Lipid particles were prepared by melting a mixture of 50 mg tripalmitin, 50 mg tristearin, and 10 mg of ferulic acid for 2 minutes at 75˚C. Tween 80 (0.5 wt% aq), 4 mL, was quickly added to the mixture and homogenized for 90 seconds at 20,000 RPM with a tissue homogenizer (Omni, Waterbury, CT, USA). This emulsion was then processed by a Microfluidics laboratory fluidizer model 110-s (Newton, MA, USA). The material was recycled

Figure 1. UV spectra of ferulic acid (blue) and p-coumaric acid (red).

three times to produce the final product.

2.3. Analysis

Ultraviolet spectra were collected with a Perkin Elmer model Lambda 2s UV/VIS spectrometer controlled by UV Winlab v 2.7 software (Waltham, MA, USA). Samples were placed into quartz cuvettes and scanned from 200 nm to 400 nm at 240 nm/sec using a slit width of 2 nm. Emission spectra were collected with a Perkin Elmer model LS-55 luminescence spectrometer controlled by FL Winlab v 4.0 software (Waltham, MA, USA). Samples were placed into quartz cuvettes and excited at 377 nm. Emission was scanned from 400 - 450 nm. A spectral bandwidth of 5 nm was set for both excitation and emission. Spectra were processed with The Unscrambler X software, Camo Software, Inc. (Woodbridge, NJ, USA). Spectra were smoothed by the Savitzky-Golay method with second order polynomial and baseline corrected. Emission at 425 nm was used to detect ferulic acid. Particle size distributions were measured with a Nicomp model 380 ZLS particle size system (Santa Barbara, CA, USA). Measurements were taken at 23˚C using a 635 nm source and a scattering angle of 90˚. Samples were diluted 1:10 with deionized water. Zeta potential values were measured with the same instrument using the zeta module.

3. Results and Discussion

Lipid particles were prepared from an oil-in-water emulsion using a high pressure fluidizer to disperse the molten lipid mixture into the aqueous phase. This technique produced solid lipid particles that encapsulated the phenolic compound as the material cooled. The stability of the particles depends on several factors including the size

Table 1. Average values of emission intensity at 425 nm for encapsulated ferulic acid.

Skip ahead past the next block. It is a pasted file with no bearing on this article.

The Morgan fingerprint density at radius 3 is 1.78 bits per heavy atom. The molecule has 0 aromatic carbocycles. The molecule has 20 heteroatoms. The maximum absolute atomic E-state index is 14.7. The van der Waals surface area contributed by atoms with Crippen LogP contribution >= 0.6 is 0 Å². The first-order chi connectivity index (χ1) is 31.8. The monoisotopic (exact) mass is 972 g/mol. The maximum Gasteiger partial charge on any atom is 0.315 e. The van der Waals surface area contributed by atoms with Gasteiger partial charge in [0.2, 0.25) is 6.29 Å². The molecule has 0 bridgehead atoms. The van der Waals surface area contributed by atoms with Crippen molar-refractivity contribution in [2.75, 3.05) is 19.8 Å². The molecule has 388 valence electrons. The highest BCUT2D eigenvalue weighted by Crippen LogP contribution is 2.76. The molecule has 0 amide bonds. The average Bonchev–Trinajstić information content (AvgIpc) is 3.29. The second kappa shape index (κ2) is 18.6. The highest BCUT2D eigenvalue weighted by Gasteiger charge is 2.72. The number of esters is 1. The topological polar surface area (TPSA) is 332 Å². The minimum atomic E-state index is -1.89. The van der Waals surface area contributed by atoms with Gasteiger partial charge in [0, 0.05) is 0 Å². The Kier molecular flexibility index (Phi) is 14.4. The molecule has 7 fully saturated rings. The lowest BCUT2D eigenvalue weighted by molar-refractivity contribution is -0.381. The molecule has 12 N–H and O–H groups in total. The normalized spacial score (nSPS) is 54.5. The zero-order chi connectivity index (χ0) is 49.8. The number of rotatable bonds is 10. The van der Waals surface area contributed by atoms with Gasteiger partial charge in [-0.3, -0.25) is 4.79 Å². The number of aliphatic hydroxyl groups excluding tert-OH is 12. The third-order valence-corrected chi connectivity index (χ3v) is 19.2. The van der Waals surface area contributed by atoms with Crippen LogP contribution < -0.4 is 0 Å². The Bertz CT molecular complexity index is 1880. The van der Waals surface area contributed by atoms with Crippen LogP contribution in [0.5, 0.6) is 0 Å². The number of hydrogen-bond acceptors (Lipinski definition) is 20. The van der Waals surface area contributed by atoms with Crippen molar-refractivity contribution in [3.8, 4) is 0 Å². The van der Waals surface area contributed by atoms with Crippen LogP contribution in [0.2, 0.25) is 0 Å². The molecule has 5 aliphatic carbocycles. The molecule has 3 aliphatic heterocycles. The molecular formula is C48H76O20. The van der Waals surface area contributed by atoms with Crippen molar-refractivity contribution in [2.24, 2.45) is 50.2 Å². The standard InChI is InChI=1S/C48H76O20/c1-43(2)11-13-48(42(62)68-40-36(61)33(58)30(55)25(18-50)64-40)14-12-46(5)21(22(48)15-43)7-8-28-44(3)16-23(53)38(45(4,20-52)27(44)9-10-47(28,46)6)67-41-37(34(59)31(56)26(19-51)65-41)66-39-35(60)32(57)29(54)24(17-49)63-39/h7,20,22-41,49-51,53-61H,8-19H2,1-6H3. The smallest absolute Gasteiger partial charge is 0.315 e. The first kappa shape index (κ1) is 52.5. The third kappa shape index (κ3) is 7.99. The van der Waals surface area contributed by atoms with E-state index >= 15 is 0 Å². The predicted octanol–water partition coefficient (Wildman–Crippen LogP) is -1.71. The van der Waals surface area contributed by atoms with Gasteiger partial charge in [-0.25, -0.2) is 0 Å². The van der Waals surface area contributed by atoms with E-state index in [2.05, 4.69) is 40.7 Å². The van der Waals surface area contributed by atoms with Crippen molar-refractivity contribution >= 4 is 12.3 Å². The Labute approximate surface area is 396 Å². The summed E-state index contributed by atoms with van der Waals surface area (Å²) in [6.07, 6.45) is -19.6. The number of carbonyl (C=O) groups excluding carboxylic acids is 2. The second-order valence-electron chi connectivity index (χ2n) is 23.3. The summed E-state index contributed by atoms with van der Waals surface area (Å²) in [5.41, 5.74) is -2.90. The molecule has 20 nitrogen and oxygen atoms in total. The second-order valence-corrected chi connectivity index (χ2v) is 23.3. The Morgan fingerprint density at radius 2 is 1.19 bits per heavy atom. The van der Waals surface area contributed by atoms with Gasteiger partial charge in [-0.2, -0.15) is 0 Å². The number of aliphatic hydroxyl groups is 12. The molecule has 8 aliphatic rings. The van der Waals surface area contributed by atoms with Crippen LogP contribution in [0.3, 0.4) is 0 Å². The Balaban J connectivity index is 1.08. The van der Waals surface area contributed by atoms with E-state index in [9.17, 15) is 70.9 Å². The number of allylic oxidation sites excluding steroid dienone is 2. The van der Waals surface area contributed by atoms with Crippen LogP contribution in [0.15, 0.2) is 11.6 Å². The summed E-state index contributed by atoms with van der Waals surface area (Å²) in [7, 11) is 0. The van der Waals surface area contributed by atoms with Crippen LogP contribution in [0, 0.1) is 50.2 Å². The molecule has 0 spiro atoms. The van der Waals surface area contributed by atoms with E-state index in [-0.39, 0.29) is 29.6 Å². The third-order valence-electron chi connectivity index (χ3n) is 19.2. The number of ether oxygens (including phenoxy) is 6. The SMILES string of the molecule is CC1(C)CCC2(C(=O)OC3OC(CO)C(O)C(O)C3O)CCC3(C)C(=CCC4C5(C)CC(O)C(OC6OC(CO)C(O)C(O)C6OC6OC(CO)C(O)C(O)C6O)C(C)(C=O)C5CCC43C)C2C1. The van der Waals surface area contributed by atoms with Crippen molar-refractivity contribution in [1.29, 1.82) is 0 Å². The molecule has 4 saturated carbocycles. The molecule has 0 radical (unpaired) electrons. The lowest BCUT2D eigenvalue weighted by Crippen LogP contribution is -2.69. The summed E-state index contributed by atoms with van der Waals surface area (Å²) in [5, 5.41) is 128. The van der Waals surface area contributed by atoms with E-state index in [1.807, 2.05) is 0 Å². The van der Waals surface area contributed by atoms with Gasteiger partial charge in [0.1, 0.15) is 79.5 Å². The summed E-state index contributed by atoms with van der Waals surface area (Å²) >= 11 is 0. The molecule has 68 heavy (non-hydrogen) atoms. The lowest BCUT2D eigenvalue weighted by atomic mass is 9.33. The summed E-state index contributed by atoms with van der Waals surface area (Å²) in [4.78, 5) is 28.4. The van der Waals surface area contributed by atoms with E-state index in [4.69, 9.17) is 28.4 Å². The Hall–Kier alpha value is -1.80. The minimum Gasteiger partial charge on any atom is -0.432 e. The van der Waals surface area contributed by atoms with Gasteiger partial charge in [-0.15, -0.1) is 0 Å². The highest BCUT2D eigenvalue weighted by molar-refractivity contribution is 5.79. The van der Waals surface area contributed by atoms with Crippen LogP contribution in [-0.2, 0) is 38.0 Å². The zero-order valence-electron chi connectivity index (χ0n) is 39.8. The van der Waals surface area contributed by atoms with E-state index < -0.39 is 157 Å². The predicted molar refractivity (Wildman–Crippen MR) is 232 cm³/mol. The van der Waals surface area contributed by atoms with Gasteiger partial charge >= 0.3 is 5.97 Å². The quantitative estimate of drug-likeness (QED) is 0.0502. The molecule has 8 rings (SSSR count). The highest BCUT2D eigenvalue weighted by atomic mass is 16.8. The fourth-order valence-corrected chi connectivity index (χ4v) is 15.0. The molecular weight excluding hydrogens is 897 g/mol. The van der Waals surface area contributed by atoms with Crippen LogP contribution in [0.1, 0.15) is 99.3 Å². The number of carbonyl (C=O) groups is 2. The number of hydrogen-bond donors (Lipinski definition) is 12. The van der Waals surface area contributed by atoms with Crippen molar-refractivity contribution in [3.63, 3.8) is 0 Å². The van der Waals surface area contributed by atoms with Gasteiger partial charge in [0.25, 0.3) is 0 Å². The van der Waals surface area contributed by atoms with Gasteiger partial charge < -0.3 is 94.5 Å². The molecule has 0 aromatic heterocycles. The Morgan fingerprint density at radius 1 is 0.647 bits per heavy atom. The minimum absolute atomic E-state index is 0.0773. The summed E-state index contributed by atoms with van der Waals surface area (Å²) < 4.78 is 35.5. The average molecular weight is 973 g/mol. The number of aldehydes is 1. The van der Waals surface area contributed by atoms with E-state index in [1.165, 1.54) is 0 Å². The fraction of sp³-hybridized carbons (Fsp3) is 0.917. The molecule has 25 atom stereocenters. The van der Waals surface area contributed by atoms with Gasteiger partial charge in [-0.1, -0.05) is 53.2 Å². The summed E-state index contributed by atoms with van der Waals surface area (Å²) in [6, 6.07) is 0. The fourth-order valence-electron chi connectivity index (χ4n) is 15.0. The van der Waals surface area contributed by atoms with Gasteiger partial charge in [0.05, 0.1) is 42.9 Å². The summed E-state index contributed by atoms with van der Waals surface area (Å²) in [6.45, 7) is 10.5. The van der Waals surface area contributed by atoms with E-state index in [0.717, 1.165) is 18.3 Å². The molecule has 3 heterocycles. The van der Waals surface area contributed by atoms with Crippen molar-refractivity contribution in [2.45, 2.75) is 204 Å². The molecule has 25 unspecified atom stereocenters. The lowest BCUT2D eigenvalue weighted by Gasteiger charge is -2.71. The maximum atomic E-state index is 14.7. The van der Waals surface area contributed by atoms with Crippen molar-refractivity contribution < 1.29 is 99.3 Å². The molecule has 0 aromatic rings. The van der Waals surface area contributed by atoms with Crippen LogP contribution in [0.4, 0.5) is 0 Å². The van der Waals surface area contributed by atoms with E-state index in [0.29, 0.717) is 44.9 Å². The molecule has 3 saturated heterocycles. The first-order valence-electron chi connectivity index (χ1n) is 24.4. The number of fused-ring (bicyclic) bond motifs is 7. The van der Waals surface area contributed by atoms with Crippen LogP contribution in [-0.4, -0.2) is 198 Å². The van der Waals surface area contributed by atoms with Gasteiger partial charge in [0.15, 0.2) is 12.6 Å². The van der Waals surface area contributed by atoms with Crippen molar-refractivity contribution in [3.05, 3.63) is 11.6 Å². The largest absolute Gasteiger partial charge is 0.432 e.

and surface charge of the particles which can be measured by light scattering and zeta potential, respectively. Weekly analysis of the lipid encapsulated ferulic acid particles showed the mean particle diameter of 717.6 nm ± 28.4 nm was unchanged after 92 days. The corresponding zeta potential measured 37.3 mV which is characteristic of stable emulsions. In addition to the need of the dispersed particles to remain suspended in the aqueous solution is the requirement that the ferulic acid not be expelled from the particle. Spectroscopic techniques offer a rapid and nondestructive approach to determine concentration changes in solution. Phenolic compounds display characteristic UV spectra which is useful for detection and quantitation. However, fluorescence techniques provide greater sensitivity. Ferulic acid produces a strong emission at 425 nm when excited at 377 nm. Therefore emission spectra were used to detect loss of ferulic acid from within the particle. Mean values of the intensity at 425 nm are listed in Table 1 along with the standard deviations of replicated measurements. The results of ANOVA indicated that mean intensity values were not significantly different at the 95% confidence level (p > 0.05) over the 3 month period.

4. Conclusion

These results show that lipid encapsulated ferulic acid particles prepared with saturated triglycerides were stable after 3 months storage at ambient conditions. These particles were prepared from an aqueous emulsion with commercially available fluidization equipment. Advantages of this approach to encapsulation include the use of renewable materials and physical rather than chemical processing. The only required solvent is water. The analytical techniques used are nondestructive. All of this is compatible with current principles of sustainability in agricultural and chemistry.